The following extract is from The Anthill by Julianne Pachico. The novel is set in Medellin, Colombia, where Lina, who was sent to England after her mother’s death when she was eight, returns, searching for the person who can tell her what’s happened in the time that has passed. The Anthill explores what we choose to do with inherited and self-created identity. It’s an affecting depiction of what redemption can be – for a person and for a country – in the wake of trauma. Pachico’s work is published by Faber.
It’s the faded pink building down the road from the grocery store. An hour by bus from the Metrocable stop. Telephone wires cross the sky, chickens cluck from a nearby balcony, a dog with enormous testicles flees uphill. 1 p.m. Here they come.
Chattering busily, streaming through the propped-open door. Ponytails bouncing, shirts untucked and speckled with dust from Tocineta and De Todito crisps. Some are in school uniforms, white socks pulled up to their knees. Most are in shorts and flimsy flip-flops, thin vest straps verging on uneasily inappropriate. Sweaters are tied tight over belly buttons or draped over shoulders. They’re never that many, and the majority are regulars.
The new volunteer’s first day.
—Hello, what’s your name? Donaldo. Hello, Donaldo, nice to meet you! And yours? Hello, Julián. Nice to meet you, Dulce. Margarita – what a beautiful name. No running, please. What’s your name, sorry? Becca? Betina? Sorry, Betina. Sorry, sorry. Thank you for standing in line, Dulce.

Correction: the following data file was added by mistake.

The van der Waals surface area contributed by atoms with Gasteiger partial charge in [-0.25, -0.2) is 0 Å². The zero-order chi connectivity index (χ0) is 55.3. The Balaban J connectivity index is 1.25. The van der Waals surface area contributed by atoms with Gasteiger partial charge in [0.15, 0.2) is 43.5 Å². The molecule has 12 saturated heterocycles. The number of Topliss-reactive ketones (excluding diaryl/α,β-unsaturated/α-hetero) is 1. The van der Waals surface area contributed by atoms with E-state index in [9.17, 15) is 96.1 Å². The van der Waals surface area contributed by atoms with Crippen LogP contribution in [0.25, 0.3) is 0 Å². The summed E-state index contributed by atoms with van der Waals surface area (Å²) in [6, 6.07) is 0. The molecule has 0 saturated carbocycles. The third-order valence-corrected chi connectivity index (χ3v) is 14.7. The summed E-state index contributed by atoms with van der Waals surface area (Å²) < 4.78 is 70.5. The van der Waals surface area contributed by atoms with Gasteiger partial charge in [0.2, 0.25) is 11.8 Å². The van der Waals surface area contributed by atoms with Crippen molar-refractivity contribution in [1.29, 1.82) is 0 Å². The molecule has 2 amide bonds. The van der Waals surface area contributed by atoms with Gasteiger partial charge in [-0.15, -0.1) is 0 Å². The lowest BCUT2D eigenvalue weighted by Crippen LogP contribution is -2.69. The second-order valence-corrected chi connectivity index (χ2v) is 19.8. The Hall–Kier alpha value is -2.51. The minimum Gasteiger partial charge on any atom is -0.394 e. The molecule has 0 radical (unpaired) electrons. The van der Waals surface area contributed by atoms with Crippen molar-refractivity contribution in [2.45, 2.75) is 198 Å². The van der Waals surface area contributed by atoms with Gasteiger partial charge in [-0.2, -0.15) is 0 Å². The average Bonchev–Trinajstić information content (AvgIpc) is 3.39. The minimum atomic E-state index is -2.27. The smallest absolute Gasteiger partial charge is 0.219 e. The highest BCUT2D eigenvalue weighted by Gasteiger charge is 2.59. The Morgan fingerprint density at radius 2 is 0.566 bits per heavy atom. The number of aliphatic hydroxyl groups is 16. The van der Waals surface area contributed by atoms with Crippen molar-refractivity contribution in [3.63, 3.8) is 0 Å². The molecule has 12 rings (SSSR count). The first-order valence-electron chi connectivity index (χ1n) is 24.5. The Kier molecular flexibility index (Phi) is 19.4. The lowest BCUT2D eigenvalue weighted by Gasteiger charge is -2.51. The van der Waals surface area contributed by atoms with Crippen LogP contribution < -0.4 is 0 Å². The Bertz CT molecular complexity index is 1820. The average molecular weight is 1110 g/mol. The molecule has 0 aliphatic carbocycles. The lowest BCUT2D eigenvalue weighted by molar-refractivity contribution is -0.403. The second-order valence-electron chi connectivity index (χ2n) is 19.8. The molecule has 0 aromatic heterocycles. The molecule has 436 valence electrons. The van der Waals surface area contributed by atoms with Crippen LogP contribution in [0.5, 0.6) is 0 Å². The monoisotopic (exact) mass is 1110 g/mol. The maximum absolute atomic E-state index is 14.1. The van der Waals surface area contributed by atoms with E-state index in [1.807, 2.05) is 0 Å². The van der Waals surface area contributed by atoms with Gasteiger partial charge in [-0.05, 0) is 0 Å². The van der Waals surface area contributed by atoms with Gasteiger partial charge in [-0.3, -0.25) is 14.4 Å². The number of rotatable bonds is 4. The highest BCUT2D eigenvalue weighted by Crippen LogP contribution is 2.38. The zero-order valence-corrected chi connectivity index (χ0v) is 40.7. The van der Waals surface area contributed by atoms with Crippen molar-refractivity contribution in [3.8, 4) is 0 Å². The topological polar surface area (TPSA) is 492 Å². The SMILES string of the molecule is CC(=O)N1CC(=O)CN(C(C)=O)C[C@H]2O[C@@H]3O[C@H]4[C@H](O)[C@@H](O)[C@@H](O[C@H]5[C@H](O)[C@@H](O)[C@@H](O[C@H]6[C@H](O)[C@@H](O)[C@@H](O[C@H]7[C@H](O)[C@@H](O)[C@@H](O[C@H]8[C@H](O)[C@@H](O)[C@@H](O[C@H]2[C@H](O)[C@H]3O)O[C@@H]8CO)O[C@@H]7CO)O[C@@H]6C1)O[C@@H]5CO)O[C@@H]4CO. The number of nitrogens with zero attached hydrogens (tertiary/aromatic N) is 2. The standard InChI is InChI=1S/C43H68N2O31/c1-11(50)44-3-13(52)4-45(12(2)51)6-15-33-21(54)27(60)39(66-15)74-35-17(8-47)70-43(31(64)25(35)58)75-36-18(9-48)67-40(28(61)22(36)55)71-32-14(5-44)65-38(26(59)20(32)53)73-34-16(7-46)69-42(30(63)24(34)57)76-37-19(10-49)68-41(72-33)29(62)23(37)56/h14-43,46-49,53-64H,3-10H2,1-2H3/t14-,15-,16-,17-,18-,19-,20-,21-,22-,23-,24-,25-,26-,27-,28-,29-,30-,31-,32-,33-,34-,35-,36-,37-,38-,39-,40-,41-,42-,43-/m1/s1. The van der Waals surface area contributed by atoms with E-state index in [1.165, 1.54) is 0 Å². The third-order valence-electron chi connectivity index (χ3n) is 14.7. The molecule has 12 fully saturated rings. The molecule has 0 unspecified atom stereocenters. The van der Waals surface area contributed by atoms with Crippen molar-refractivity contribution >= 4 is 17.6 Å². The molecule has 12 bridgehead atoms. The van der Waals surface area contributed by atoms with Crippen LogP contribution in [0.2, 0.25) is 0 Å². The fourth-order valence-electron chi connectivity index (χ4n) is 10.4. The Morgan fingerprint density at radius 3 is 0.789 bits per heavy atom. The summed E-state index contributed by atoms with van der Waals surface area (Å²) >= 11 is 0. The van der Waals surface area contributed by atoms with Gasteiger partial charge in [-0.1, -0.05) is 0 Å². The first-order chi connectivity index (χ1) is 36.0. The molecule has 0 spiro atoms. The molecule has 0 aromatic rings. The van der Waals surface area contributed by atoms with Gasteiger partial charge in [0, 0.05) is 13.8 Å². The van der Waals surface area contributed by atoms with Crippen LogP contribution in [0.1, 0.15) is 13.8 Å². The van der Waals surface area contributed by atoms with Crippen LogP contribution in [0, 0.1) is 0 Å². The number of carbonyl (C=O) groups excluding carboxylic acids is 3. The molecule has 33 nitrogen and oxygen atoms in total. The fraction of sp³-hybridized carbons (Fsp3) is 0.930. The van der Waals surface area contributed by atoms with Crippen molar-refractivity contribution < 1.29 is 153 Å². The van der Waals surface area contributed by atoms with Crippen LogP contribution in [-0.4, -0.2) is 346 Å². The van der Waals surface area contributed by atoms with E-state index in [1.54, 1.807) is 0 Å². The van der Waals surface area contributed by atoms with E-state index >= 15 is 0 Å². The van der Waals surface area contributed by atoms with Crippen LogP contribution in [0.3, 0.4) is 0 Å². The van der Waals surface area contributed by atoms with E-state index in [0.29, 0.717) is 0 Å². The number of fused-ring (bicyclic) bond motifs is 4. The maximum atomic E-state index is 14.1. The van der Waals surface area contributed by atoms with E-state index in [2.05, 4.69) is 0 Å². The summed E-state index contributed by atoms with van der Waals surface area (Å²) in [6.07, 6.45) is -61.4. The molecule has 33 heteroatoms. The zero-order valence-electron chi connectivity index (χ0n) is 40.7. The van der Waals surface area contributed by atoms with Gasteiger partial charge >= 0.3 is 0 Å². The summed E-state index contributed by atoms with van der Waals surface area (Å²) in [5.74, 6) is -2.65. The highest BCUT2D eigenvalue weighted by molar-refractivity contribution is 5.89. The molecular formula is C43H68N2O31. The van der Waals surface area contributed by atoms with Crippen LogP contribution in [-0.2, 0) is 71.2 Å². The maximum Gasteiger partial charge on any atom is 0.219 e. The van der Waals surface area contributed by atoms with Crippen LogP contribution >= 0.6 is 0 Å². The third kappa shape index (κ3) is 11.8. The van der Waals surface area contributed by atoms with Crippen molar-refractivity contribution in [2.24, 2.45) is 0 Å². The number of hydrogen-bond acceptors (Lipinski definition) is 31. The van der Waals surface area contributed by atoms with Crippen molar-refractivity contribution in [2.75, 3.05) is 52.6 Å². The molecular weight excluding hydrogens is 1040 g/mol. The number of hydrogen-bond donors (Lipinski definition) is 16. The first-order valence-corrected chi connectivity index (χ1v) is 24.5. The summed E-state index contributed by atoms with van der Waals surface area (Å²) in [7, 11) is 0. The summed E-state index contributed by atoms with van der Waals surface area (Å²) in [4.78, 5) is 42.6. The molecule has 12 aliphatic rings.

Five minutes in and she’s sweating.
The Anthill has been running after-school programmes in this neighbourhood for over three years now (is that right? Is Mattías going to give her an introductory talk, a tour of the premises?). One p.m. to three thirty. Five days a week. The children arrive by foot, mainly from local neighbourhood schools, sometimes further. They hitch rides with uncles and brothers on the backs of motorbikes. They weave through traffic jams of stalled cars and honking trucks. They hop over puddles and stroll past piles of cement blocks and ladders propped against unfinished buildings, homes that look more like construction sites.